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Emergency Repair Kit

Posted on April 08 2018

It happens to everyone at some point - gear fails. It's inevitable. Sometimes it's when the gear is almost new and other times it's that well worn, long trusted item that finally gives up. The best plan is to be prepared for the inevitable. This doesn't mean you need back-ups for your gear or an extra XYZ. It just means you need a few items to help get you to the next town stop. Here's what my emergency repair kit looks like for long hikes like the Pacific Crest Trail. Although if I'm going for a short trip, I pretty much take the same items. 

 

1. Tenacious tape - If you don't have it, you need it! It's the single most useful tape for gear repair. I personally have patched my cuban tarp and tent screen, rain coat, down jacket, sleeping bag, and backpack with it. It's light, waterproof, sticky, flexible, inexpensive, and very reliable. You can order it here

2. Needles & thread - I take a small piece of cardboard and put 2 needles into it and wrap 5-10 feet of thread around it. I've used this to stitch my shirt, pants, gaiters, etc. You don't need to know how to sew to use a needle and thread in the backcountry. You'll figure out a way to use the 2 together to hold your gear together for the time needed. I promise! Just push the needle through the fabric, move over a couple millimeters and push it back through to the other side. Repeat back and forth until the item is repaired. Stitch around the perimeter of the tear if it's a large hole. Really...you'll do great!

3. 10 Feet of Bright Colored Cord -  Oh the unlimited usefulness of 10 feet of cord. You can make a belt, a closeline, replace a tent guy line. Tie gear to your backpack. Make a new shoestring. Hang food away from small critters - bears require much more line. Tie the bright colored string to small items so if you drop them you can find them again. I think you see the usefulness of a little extra cord. Don't get carried away and think more is better and bring 50 feet. 

4. Leukotape - I know it's more of a medical tape, BUT I promise you, a little leukotape belongs in your emergency kit as well. It's super sticky property in all weather conditions (including pouring rain) makes it ideal for using to splint a broken trekking pole, patching a hole in a shirt, patching mesh netting, etc. I have wrapped a few mostly straight sticks around a broken trekking pole overlapped on itself and hiked 100 miles cross country through the Sierra Nevada Mountains including through the rain and snow. The leukotape stuck it out the whole rest of the trip.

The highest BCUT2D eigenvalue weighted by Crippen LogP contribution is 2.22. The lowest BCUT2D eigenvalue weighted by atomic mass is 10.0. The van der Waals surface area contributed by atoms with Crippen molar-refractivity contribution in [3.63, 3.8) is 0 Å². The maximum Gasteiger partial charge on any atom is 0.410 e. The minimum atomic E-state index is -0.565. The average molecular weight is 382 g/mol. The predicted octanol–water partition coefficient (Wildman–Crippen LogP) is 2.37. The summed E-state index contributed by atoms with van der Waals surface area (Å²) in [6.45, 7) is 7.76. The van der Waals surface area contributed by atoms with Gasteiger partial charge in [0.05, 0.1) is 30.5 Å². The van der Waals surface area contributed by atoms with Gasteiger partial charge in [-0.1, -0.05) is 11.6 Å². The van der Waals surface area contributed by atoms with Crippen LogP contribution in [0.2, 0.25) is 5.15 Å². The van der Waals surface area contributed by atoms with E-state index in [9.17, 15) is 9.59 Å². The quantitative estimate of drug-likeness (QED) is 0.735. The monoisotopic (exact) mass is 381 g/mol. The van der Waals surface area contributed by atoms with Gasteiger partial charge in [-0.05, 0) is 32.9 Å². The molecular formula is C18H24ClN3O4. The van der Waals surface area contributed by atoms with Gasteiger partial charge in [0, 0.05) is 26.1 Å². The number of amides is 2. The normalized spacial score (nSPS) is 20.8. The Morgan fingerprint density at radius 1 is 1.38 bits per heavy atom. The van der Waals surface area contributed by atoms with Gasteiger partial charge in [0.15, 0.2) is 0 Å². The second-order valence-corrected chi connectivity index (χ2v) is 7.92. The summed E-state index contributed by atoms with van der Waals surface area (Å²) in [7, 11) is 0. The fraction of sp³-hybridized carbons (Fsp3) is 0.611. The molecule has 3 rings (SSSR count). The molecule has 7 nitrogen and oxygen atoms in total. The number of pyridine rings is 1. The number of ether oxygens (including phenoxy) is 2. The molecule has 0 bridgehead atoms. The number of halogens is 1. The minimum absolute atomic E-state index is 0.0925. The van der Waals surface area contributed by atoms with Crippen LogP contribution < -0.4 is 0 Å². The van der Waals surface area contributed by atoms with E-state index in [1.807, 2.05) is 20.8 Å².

5. Super glue - Another item with seemingly unlimited uses. Super glue is great at stopping the fraying on your shoes if you break through the upper fabric. Good super glue can reattach your shoe soul to the shoe as well; you can use tenacious tape and super glue to patch a pinhole in an inflatable sleeping pad. You can also use superglue on yourself if you have dry cracked skin; simply put a few drops of super glue over the cracked area on your hands or your heels and it will help the healing of both. 

6. Safety pins - A couple sizes of safety pins can be helpful if you've lost your button on your pants/shirts. You can also re-enforce a seam you sewed. You can quickly attach a couple pieces of webbing together. As you see, there are many uses for safety pins as well, including being able to attach your socks to your pack when drying them.

7. Waterproof matches - I always keep a few waterproof matches either with my cooking items or in my repair kit just so in case my lighter quits working or runs out of fuel, I have a way to make fire. 

8. Water Purification Tabs - You can't easily improvise a broken water filter. So just in case your Sawyer freezes or you accidently leave your filter behind, I always carry a few water purification tablets. They are light and strictly for backup. Thankfully I've never needed them. 

9. Paper and Sharpie/Pen - You never know when you will need to be able to write a message to someone or record information/location of someone else that's injured, etc. So just in case, the pen/marker is quite handy. 

These 9 items complete my Emergency Repair Kit. There are a few other things I could add, but these 9 have served me well time and time again, are affordable, and readily available. 

If you enjoyed this article, you might also check out  my article on what's to take in your First Aid Kit. https://2footadventures.com/blogs/news/pct-first-aid-kit

 

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